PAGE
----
Putting on their headphones and dancing to the music pounding in their ears, some Shanghai residents are making square dancing less disruptive.
Square dancing, orguangchangwu, has been a popular pastime among middle-aged and elderly Chinese for decades. But it has long been controversial, because the music blaring from loudspeakers as they strut their dance moves in public can prove an annoyance.
A recent video showing people from Anting town, in Shanghai's Jiading district, square dancing to music only they could hear went viral online, with many netizens calling for the practice to be implemented nationwide.
"This new way of square dancing allows the dancers to carry out their hobby without bothering their neighbors," said Dou Xiangxin, the leader of the 100-member dance group.
Dou said the loud music sometimes caused quarrels and even fights between dancers and nearby residents.
New rules on public cultural services took effect in Shanghai at the start of the year. They stipulate that mass fitness activities should abide by regulations, public order and good customs, and should not affect the work and life of others.
That led Dou to suggest that the dancers in the group buy inexpensive but high-quality earphones designed for students, which cost around 40 yuan ($6.20) a pair, to find a balance between "not disturbing others" and "dancing for fun".
Many netizens have expressed their support for the new practice. In the past two weeks, leaders of square dancing teams from other Shanghai districts, including Fengxian, Minhang and Huangpu, and other provinces have come to observe it, Dou said.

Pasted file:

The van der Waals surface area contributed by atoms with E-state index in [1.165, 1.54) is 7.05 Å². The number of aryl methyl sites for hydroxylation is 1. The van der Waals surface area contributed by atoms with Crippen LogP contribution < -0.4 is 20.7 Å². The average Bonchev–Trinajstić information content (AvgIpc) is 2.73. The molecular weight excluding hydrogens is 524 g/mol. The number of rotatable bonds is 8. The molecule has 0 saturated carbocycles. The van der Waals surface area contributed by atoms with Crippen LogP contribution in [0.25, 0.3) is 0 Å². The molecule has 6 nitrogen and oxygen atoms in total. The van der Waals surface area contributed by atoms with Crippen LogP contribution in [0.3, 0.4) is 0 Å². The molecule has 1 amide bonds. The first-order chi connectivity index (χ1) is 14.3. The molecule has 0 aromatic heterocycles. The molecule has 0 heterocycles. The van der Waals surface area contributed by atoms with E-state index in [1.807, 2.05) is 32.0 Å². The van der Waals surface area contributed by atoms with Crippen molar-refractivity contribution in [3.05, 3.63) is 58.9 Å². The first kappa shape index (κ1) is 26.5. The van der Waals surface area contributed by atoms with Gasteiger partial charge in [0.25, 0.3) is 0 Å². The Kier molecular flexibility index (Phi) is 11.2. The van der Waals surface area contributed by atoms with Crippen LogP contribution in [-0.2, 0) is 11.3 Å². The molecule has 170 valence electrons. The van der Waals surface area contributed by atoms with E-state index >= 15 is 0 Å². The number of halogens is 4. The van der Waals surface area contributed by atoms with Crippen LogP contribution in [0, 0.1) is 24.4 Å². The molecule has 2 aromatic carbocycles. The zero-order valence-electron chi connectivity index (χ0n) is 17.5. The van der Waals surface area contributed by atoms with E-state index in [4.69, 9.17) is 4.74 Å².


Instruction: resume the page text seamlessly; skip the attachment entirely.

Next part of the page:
"It's a wise approach to use earphones, as everyone can adjust sound for a better listening experience," said Shi Faming, president of a square dancing association from Wuwei, Anhui province, who came to learn which equipment is more affordable and long-lasting and intends to apply the method back in his home city.
However, others have questioned whether dancing in such a manner will diminish the charm of square dancing, with one comment on the Sina Weibo social media platform reading "it may be kind of spooky when passing by the silent group dancing, especially at night".
"When I observed, I didn't feel the rhythm of the music through their silent dance, nor know when they would stop the dance or when to applaud," said Anting resident Shao Yixin.
Dou's group has now started using a small amplifier to play the music at a volume just loud enough for bystanders to appreciate.
"We will promote the practice to more dancing groups in the city and keep exploring better ways as well," Dou said.